tainly inherit life, and win to the end of X.. The Lord has fo contrived the busi- their journey; grace is able to carry them ness of salvation in the covenant of grace over all impediments whatsoever, it hath as that his wonderful, free and efficacious a fuper. eminent and transcendent power grace, and matchless love might glorioully and efficacy for that end: therefore grace îhine forth; and for this cause he will have is faid to reign unto life.the ordinary way of bringing finners in V. As the.condition of such as are now within the covenant, to be by conviétion, in Christ is excellent, being in favour with and making them sensible of their loft God, and enjoying his good-will

, and livcondition in themselves, and of an impof- ing under the warm rays of his love; so fibility of ever being justified or saved for that which they shall be advanced to afterany thing in themselves, because of the ward, is a condition full of all blessedness, multitude of their transgreffions : there contentment, and all things desirable, yea, fore says he, where fin abounded, grace and endless too; it is a life, and a life that did much more abound, and that it might Ihall never have an end, and hence called be so, therefore the law entered. eternal; even so might grace-reign unto eter

nal life. From verse 21. OBSERVE,

VI. There is no inheriting of life eter1. As fin and corruption hath a kingly nal, until first we be covered with a righpower and authority within an unrenewed teoufness, seeing we are altogether unman, drawing him away to finful acts; so clean and unholy of ourselves; and as grace has it a tyrannical force, draging them certainly carries us to heaven, fo grace away to death, and the place of execu- certainly provides the means, and the way tion: fin reigns unto death.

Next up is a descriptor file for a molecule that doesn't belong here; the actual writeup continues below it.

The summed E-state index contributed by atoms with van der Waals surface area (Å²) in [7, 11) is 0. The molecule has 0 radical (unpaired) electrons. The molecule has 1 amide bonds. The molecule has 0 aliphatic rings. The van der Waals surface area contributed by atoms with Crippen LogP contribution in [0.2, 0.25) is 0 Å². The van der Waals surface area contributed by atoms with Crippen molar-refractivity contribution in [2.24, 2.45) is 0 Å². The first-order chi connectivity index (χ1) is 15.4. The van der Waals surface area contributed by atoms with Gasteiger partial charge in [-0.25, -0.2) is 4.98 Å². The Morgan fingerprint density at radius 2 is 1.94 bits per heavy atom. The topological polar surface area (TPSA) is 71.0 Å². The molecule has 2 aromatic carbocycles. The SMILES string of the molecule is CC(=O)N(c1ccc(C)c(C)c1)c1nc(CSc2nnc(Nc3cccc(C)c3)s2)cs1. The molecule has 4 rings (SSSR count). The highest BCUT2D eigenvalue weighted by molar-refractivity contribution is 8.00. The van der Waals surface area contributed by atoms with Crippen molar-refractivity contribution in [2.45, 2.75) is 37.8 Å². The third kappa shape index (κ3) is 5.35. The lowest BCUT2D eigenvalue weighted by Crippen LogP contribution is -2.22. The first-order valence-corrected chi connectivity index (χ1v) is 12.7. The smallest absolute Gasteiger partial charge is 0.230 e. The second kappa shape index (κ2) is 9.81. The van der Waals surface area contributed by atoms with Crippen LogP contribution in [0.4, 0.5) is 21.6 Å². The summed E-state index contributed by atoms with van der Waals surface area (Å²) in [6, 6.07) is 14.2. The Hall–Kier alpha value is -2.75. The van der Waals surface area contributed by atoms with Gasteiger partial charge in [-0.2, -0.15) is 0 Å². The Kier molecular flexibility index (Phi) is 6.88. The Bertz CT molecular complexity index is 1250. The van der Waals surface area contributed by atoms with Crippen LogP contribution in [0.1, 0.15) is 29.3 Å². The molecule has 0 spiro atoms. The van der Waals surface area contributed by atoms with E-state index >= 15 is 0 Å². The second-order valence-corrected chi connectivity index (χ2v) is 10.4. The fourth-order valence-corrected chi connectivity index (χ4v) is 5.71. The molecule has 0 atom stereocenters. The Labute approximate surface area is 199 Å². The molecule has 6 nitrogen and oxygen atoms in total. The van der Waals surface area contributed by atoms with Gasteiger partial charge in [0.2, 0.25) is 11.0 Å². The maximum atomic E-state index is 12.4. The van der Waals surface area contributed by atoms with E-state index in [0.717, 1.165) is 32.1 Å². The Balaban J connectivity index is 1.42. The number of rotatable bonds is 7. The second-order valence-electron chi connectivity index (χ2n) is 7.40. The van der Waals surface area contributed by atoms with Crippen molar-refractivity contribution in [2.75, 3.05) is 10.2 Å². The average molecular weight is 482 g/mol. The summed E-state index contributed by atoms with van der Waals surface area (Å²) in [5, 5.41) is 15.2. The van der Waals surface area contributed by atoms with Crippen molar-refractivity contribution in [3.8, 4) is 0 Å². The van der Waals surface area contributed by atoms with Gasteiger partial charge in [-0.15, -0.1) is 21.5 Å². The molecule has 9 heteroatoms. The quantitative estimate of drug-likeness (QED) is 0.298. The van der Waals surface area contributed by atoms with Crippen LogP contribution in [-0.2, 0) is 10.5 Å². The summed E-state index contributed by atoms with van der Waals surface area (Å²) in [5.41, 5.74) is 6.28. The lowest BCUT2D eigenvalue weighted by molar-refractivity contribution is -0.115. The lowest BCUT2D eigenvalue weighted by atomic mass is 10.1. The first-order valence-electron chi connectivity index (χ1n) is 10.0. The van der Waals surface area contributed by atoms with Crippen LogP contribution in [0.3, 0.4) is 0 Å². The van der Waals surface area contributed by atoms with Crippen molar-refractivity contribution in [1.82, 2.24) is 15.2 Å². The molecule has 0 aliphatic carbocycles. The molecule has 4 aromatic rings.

how to win to it, and finds out a way Il. All the tyranny, force and power how poor finners shall become righteous which death hath over any, floweth from faints; yea, and is excellent and glorious fin, fin being the sting thereof, and giving in every step of the way: so might grace it power and authority over the guilty reign through righteousness unto eternal life; man: for where he said before, death grace reigns both as to the means and to reigned, now he says, fire reigned unto the end. death.

VII. The righteousness which grace III. The more we be convinced of the hath provided, and is the way by which greatness of our slavery under fin, being it carries believers to the possession of eterbound hand and foot over unto death, so nal life, is no righteousness of our own, buc that we cannot escape, if we get not help; the righteousness of Jesus Christ, and here